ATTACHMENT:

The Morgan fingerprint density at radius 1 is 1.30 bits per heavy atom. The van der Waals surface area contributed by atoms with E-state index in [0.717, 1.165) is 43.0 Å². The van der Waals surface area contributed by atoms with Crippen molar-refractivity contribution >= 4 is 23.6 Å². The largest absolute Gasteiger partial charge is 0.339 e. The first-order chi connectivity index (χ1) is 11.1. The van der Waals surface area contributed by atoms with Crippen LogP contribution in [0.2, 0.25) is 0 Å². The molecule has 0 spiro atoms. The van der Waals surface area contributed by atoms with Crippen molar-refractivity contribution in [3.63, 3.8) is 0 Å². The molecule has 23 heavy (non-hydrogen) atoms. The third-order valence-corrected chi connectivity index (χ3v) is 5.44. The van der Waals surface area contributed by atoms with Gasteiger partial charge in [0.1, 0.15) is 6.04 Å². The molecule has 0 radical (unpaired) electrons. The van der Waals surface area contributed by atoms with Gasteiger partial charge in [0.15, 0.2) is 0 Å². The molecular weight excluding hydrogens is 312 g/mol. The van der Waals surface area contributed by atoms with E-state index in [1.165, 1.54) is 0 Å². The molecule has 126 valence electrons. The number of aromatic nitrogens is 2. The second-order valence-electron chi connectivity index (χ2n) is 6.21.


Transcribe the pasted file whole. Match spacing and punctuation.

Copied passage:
The Morgan fingerprint density at radius 1 is 1.30 bits per heavy atom. The van der Waals surface area contributed by atoms with E-state index in [0.717, 1.165) is 43.0 Å². The van der Waals surface area contributed by atoms with Crippen molar-refractivity contribution >= 4 is 23.6 Å². The largest absolute Gasteiger partial charge is 0.339 e. The first-order chi connectivity index (χ1) is 11.1. The van der Waals surface area contributed by atoms with Crippen LogP contribution in [0.2, 0.25) is 0 Å². The molecule has 0 spiro atoms. The van der Waals surface area contributed by atoms with Crippen molar-refractivity contribution in [3.63, 3.8) is 0 Å². The molecule has 23 heavy (non-hydrogen) atoms. The third-order valence-corrected chi connectivity index (χ3v) is 5.44. The van der Waals surface area contributed by atoms with Gasteiger partial charge in [0.1, 0.15) is 6.04 Å². The molecule has 0 radical (unpaired) electrons. The van der Waals surface area contributed by atoms with Gasteiger partial charge in [0.15, 0.2) is 0 Å². The molecular weight excluding hydrogens is 312 g/mol. The van der Waals surface area contributed by atoms with E-state index in [1.165, 1.54) is 0 Å². The molecule has 126 valence electrons. The number of aromatic nitrogens is 2. The second-order valence-electron chi connectivity index (χ2n) is 6.21.